The 'Heritage Heroes' certificate was presented by Loyd Grossman OBE, the Chairman of The Heritage Alliance. The presentation was followed by a speech by Jeremy Hunt MP, the Secretary of State for Culture, Olympics, Media and Sport. He paid tribute to the canal volunteers who are working on a project which few, if any, will see completed in their lifetimes.

The work to get under the High Street took several years and cost £1.9 million, all raised independently from central or local government money. As the road could not be raised, the Trust had had to lower the canal by 2m (approx 6ft) for a distance of 400m (over 400 yards). This had involved the major reconstruction of a lock at Brewhurst, the removal of 18,000 m3 of clay, the construction of a bridge tunnel and the building from scratch of a new lock at Loxwood. Many of the volunteers during those years were Trust members, but a great number came from visiting Waterway Recovery Groups.

The canal at this section was re-opened to boat traffic in April 2009.

Wey & Arun Canal Trust Press Release 12 December 2010

SCS Christmas/New Year Lunch

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Maureen Greenham says that the Christmas/New Year lunch, which is to be held at The Blue Hayes on Saturday 15 January, is now fully booked. Any queries, please contact Maureen as soon as possible either by telephone 02380 406951 or email

Government slash waterways grant

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IT HAS been announced today (Monday 20th December) that the government will cut waterways funding by 19%.

It was announced this afternoon by Defra that its grant to British Waterways will be reduced for 2011/12 by £9.8 millions to £41.5 millions, a reduction of 19% of the baseline grant of £51.3 millions.

Effective cut of 12%

Given that Government funding makes up approximately half of the net spend on the waterways, this will translate into an effective cut of resource available of about 12% in 2011/12.

The settlement represents the last annual grant to British Waterways in England and Wales before a longer term contract comes into place in April 2012 when the canals, rivers and docks in its care are expected to be transferred into a new charity.

£39 millions in future

Defra has also announced indicative funding from 2012/13 to 2014/15 will be an annual £39m, with a long-term commitment that a funding contract running up to at least 2022/23 will not fall below this level.

British Waterways' Chairman, Tony Hales, commented:

"In the current climate it would be unrealistic to expect British Waterways to be exempt from cuts in public spending, and we will have to make difficult decisions to ensure the continued maintenance of the historic canals and rivers in our care.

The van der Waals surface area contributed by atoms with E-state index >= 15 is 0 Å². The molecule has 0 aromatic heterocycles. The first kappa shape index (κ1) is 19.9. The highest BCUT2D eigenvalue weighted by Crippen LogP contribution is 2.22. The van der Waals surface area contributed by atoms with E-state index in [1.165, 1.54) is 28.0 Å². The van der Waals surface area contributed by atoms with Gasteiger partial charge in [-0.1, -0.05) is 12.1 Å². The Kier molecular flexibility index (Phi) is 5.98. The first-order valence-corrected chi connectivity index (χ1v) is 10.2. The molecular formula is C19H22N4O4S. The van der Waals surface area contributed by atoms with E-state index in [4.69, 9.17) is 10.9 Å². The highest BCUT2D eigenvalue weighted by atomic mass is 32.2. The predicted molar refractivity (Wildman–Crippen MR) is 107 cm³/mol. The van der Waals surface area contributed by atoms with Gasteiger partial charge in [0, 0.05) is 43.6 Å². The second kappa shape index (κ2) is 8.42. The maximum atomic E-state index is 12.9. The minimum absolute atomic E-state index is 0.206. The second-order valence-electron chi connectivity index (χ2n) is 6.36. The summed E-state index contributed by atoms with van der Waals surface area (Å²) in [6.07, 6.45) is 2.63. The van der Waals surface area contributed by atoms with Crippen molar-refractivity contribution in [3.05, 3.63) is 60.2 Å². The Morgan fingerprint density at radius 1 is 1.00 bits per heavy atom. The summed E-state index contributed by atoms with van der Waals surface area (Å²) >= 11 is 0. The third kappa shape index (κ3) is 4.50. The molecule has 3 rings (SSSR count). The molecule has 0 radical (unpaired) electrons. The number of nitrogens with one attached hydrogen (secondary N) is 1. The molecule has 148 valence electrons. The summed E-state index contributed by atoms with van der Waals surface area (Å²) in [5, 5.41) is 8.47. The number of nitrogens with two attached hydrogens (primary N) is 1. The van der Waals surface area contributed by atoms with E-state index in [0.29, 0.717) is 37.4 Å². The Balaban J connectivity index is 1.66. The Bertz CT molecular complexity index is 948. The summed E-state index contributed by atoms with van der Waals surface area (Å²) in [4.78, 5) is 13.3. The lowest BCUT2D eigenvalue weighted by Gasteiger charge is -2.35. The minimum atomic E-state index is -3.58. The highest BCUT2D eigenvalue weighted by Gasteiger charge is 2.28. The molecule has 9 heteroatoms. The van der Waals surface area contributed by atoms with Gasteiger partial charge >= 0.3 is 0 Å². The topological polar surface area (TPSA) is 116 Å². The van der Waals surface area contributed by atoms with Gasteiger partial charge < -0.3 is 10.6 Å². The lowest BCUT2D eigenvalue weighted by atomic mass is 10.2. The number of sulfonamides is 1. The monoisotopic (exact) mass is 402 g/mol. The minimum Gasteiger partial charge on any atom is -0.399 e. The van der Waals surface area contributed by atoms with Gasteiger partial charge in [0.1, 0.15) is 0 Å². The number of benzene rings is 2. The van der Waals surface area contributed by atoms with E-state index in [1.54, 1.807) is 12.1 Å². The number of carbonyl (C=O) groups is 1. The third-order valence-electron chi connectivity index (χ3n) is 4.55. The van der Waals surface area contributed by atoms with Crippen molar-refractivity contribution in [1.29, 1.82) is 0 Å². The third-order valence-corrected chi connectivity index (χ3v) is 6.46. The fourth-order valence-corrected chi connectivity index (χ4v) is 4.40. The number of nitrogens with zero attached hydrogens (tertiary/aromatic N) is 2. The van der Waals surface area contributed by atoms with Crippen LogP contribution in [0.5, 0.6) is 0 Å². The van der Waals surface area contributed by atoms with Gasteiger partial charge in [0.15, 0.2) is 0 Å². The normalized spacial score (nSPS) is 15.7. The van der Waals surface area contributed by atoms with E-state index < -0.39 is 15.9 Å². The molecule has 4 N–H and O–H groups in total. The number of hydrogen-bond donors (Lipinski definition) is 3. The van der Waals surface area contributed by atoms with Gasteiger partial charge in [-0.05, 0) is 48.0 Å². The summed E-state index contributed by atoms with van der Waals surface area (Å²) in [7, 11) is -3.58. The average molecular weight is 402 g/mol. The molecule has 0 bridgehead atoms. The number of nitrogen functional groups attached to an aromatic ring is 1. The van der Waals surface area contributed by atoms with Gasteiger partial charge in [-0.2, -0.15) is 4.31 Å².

"The Government's commitment to the first ever long-term public funding settlement for the waterways is, however, a good step forward and I have been heartened by ministers' continued commitment to this 'Big Society' flagship."

Tony Hales went on to say that security of funding is fundamental to achieving the government's objective of establishing a new 'national trust' for the waterways, and though he had hoped for a larger settlement, he believes BW is one step closer to turning the long-held vision of a waterways charity into reality. 20 December 2010

Not such a Happy New Year

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IT WILL not be such an Happy New Year for British Waterways staff as an estimated 230 could be made redundant following its announcement that it may slash staff resources by 12% in 2011/2012. The announcement follows the Defra publication of allocations (grants) to 13 arm's length bodies including BW.

Defra allocation

Defra says that BW have been allocated £48.0m grant this year which will be cut by £6.5m to £41.5m in 2011/12. However, in a Press Release, BW did not use the Defra figure for this year (£48.0m) but a higher figure of £51.3m stating that the cut was almost £10m (rather than £6.5).

On the subject of longer term funding BW stated, 'Defra had also announced indicative funding from 2012/13 to 2014/15 will be an annual £39m, with a long-term commitment that a funding contract running up to at least 2022/23 will not fall below this level'.

Whilst Defra have certainly announced indicative funding for 2012/13 to 2014/15, no record can be found of an announcement concerning a long term funding contract.

Wishful thinking perhaps!

The cuts

It is not known where the job cuts will fall, but it is expected that core maintenance staff will bear the brunt as they represent over two thirds of the workforce.

Head Office will not be immune, however, and advantage will be taken of the closure of its Watford headquarters to shed staff. Cost savings may be in the region of £6.5m pa, the amount by which grant has been cut.

BW also estimate that volunteering cost-saving contribution will ramp up to £5m pa over the first ten years of the charity's life.


Directors are now faced with the challenge of convincing both workforce and public that staff will not be sacked simply to be replaced by volunteer labour.

They will also have to explain what happened to the £10m pa savings that should have been made following last year's reorganisation.

Finally they have the uphill task of convincing staff why £2.5m per year cannot be saved simply by aligning directors' remuneration with that of the National Trust.

That, in itself, would safeguard 100 jobs!

Allan Richards, 28 December 2010